What’s your data worth?

It is a perfect quiet Sunday morning, hot coffee and a laptop checking email.  You hear this clacking noise then an error on you screen.  What is going on!

If it’s happened to you, then you know.  If it hasn’t happened, it will at some point.  What are we talking about?  Hard drive failure and loss of all information.  OMG!  I’ve lost my pictures, documents, email contacts!  It is a horrific event, but one which can be over come with proper setup and planning.  We hear often to back up, but how should we go about it and what is this other word we hear called redundancy?

Let’s take a step backward and examine what a hard drive is and the basic methods of protecting yourself.  In general terms a hard drive is a magnetic platter rotating on a spindle.  Data is read and wrote to and from the surface.  As with all mechanical devices, failure is imminent.  Don’t believe it will run forever, because it just won’t.

So how do we protect ourselves from drive failure?

Redundancy versus backup

Redundancy is the capacity and capability of duplicate hardware to a fail safe condition.  By adding multiple hard drives in a system which contains the exact same information, if there is a failure, the data is still safe.  Multiple drives are not common in desktops; however, and by adding a second drive and mirroring the content through hardware or software will add redundancy.

In the above example this is known as RAID 1 mirroring (redundant array of independent disks).  In more complex or critical systems other RAID configurations include:

*  RAID 0 (striped disks) distributes data across several disks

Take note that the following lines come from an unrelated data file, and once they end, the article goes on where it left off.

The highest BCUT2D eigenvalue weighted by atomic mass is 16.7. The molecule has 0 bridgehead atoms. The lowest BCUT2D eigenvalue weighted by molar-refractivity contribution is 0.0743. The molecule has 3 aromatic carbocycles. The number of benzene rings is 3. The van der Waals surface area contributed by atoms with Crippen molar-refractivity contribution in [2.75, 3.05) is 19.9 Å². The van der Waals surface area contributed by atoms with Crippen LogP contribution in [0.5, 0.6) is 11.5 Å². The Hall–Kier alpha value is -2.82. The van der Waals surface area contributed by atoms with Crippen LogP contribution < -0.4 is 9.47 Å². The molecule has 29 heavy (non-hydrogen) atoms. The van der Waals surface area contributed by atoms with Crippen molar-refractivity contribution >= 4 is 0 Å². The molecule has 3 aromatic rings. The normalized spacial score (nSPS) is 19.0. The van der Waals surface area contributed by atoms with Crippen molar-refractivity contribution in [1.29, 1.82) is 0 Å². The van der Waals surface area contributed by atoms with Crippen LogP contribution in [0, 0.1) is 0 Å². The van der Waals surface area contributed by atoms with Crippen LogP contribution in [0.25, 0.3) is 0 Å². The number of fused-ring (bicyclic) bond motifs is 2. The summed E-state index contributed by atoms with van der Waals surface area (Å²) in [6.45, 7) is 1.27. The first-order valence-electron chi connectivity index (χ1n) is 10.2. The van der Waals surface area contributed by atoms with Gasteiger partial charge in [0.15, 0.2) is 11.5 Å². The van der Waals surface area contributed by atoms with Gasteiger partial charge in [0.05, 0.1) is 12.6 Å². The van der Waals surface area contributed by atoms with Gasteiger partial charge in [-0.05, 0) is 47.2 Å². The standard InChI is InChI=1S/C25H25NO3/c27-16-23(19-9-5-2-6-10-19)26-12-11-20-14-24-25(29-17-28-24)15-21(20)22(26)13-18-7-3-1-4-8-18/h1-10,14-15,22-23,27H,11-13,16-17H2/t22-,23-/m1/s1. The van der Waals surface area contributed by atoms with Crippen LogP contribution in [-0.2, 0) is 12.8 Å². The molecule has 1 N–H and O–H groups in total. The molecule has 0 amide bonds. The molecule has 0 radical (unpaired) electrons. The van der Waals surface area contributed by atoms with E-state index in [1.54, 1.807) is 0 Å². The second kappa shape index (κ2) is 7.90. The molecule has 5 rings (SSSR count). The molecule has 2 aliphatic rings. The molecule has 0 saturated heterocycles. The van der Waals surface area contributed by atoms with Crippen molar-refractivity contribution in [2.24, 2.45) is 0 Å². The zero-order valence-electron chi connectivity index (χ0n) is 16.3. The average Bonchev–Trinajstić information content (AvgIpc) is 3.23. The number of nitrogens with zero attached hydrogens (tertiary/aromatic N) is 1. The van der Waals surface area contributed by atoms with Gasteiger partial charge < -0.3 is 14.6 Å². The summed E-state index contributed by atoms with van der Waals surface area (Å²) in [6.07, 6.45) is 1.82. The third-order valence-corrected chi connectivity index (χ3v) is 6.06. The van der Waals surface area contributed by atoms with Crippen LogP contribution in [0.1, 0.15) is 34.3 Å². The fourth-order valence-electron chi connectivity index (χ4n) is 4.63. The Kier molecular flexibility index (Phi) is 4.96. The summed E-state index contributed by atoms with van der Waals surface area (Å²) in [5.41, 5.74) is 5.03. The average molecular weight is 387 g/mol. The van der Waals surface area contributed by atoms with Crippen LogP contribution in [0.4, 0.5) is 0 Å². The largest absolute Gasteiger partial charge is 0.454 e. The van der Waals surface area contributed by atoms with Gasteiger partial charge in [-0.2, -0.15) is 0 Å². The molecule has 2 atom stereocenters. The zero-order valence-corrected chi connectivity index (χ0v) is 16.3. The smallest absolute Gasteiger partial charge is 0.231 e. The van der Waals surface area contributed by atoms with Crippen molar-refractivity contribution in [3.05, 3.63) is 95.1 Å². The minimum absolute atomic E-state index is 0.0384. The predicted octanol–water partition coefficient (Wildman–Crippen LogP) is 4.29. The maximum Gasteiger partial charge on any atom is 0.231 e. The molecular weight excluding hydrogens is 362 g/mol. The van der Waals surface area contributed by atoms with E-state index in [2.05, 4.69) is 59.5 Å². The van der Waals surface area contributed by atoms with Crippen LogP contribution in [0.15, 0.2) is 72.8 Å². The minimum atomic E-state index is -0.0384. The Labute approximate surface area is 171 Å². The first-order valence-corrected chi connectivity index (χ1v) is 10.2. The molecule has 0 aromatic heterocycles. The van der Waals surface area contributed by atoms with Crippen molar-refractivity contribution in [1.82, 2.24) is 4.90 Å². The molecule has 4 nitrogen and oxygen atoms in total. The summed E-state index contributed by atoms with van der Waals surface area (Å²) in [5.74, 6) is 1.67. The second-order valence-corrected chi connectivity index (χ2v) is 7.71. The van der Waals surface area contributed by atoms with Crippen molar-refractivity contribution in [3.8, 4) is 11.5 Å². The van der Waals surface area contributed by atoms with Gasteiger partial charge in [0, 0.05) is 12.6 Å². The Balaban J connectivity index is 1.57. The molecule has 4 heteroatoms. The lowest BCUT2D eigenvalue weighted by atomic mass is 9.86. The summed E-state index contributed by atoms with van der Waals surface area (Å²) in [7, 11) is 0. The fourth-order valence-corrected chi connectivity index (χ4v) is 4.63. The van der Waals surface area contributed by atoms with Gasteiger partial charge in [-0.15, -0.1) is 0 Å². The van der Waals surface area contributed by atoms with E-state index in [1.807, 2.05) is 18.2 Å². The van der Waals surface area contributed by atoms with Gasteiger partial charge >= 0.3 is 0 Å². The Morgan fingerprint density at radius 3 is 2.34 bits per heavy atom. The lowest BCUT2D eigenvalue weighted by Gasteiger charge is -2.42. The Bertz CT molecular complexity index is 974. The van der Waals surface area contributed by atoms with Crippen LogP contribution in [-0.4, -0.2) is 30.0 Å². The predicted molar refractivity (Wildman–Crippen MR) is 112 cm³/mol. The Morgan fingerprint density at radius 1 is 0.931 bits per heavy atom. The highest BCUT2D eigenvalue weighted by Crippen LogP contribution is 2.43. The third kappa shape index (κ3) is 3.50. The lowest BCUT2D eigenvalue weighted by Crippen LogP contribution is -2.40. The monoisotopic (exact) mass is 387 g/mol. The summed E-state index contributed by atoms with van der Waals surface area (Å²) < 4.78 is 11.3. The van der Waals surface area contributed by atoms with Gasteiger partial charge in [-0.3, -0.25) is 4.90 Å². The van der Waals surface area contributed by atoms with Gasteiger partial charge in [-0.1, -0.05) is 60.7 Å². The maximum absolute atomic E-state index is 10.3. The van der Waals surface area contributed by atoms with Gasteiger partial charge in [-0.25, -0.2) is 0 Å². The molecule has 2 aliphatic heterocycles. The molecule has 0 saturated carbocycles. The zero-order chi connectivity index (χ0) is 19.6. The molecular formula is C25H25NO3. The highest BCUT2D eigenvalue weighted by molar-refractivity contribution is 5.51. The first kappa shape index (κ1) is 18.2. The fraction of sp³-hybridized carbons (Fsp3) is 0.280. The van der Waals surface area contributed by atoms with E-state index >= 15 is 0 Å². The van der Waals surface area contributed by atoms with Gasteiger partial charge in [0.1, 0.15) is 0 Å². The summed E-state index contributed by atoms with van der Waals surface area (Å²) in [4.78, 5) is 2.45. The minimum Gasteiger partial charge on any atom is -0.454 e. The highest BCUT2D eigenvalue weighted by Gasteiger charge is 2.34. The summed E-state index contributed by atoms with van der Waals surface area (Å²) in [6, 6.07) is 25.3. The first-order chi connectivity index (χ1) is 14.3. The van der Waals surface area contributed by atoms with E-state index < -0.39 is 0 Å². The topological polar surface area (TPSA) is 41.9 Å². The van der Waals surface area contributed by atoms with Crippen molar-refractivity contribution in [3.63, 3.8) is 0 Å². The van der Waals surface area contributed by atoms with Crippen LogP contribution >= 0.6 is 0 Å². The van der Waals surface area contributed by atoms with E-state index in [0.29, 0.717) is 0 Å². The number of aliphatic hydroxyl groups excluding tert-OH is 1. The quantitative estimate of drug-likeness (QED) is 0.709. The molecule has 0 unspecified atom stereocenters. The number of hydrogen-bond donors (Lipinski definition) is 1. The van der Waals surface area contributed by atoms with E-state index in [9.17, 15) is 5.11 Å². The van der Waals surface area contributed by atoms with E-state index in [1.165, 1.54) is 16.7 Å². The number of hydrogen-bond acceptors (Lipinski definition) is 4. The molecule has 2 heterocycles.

*  RAID 5 (striped disks with parity) combines three or more disks in a way that protects data against loss of any one disk.
*  RAID 6 (striped disks with dual parity) can recover from the loss of two disks.
*  RAID 10 (or 1+0) uses both striping and mirroring.

Backup is the copying or creation of a duplicate file to an additional or segregated storage media device.  In the case of a home user, this would include documents, photos, email etc.  Creating a copy of a file and saving it on the same hard drive does absolutely nothing.  This is a copy of a file and not a backup.  A file backup can be on an external USB or firewire drive, USB memory stick, a second internal drive, or even the cloud.  To recover data from a defective device it must be also located on a secondary device for recovery.

The real disaster

In case of fire or theft, what do you do?  How will you recover your precious files?  Besides backing up your critical files to an external source, it’s also recommended you backup to the Internet for safe guarding.  There are many tools and services available such as Amazon S3, Carbonite, Mozy and Backblaze for example.  Many services are automated so if you forget to backup, it won’t.  In the event of total loss, at least your information and files will continue to live in the “Cloud”.

Don’t learn by an experience with data loss. Begin a plan now and implement.  What’s your data worth?  For us, it means everything.

Steve Lee

Steve is the owner of Announce Solutions and IT consulting firm. After retiring from the Air Force he worked as an IT Consultant for such companies as, Computer Sciences Corporation, Modern Technologies Inc., International Consultants and IBM. Steve is also the founder of Modern Life Podcast Network, Two Thumbs Up Media, International Podcast Day, Eagle Sky View, Prescott Logistics and Building Market Place.

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